Kill Suicide Grooming Sites
From Computer Active 21/01/08:
Papyrus, a charity dedicated to stopping young people committing suicide, said eight in 10 people in a Yougov survey it commissioned want the Government to act.
It said there has never been a successful UK prosecution for promoting suicide online. Currently, for a successful prosecution it is most likely that the victim has to meet face to face with the person who wishes to assist in his or her death.
Papyrus said the Government must respond to what it called a "clear public demand" for change in the law to make it illegal to groom young people through online websites and chat rooms to take their own lives.
I’m a fierce believer that the Internet should remain, as far as is possible, an unrestricted forum for free speech, opinion and information. That said, though, sites which dedicate themselves to the grooming of young people, promoting and provoking them into taking their own lives, stands for an assault on morality and the many benefits that the Internet brings. Surely, these sites and practices can never be justified under any circumstances. The nature and purpose of such sites obviously differ from genuinely informative web content that merely seeks to provide information related to suicide methods and, say, the repercussions of such actions. Providing untargeted information is one thing; preying on troubled, and easily-influenced young people is nothing short of demonic.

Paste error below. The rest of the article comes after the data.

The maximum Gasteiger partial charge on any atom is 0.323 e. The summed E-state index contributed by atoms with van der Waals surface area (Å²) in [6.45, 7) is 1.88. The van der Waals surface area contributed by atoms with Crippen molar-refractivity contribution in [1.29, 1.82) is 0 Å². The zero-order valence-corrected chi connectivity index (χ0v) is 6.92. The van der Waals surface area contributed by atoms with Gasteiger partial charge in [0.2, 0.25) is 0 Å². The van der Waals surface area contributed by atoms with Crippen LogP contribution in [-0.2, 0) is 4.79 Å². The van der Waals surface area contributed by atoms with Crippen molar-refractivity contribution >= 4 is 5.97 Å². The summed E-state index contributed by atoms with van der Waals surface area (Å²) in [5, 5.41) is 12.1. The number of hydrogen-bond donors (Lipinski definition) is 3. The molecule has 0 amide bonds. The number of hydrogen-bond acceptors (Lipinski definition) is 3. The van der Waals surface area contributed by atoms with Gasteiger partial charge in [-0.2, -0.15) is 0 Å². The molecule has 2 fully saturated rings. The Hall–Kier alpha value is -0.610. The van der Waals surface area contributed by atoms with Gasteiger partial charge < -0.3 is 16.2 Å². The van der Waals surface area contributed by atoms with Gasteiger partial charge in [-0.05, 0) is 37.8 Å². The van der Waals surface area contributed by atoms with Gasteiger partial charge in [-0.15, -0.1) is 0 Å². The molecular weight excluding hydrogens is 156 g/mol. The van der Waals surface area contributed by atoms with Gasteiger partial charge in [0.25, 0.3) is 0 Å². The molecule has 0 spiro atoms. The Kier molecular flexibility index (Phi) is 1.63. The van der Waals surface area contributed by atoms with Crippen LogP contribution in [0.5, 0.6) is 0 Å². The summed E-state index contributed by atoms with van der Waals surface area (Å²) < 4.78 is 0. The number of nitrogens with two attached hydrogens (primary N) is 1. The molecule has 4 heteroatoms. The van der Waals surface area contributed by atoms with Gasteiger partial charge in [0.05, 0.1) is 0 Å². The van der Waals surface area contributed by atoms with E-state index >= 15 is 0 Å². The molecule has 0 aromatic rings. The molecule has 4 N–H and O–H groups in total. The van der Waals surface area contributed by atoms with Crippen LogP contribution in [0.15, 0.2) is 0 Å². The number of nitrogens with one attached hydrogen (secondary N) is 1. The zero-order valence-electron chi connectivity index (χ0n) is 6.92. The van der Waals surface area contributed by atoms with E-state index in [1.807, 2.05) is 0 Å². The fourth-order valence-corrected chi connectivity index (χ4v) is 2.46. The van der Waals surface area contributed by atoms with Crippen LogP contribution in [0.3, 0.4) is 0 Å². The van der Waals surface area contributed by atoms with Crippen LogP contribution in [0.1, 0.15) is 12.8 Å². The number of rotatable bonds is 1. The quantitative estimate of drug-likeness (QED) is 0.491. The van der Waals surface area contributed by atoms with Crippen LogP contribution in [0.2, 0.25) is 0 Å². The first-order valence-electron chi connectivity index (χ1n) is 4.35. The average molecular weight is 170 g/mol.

Attempts to outlaw any site connected to suicide would prove virtually impossible and is, perhaps, contrary to the ethos and nature of the Internet itself. Still, I am very much for the removal of websites that methodically eek out and deliberately play on the vulnerability of young people, encouraging them into suicide. Other countries – most notably Australia - have proven that legislation remains an effective tool in combating such websites and perhaps it’s time the UK followed suit. A review of the Suicide Act 1961 would be a good place to start.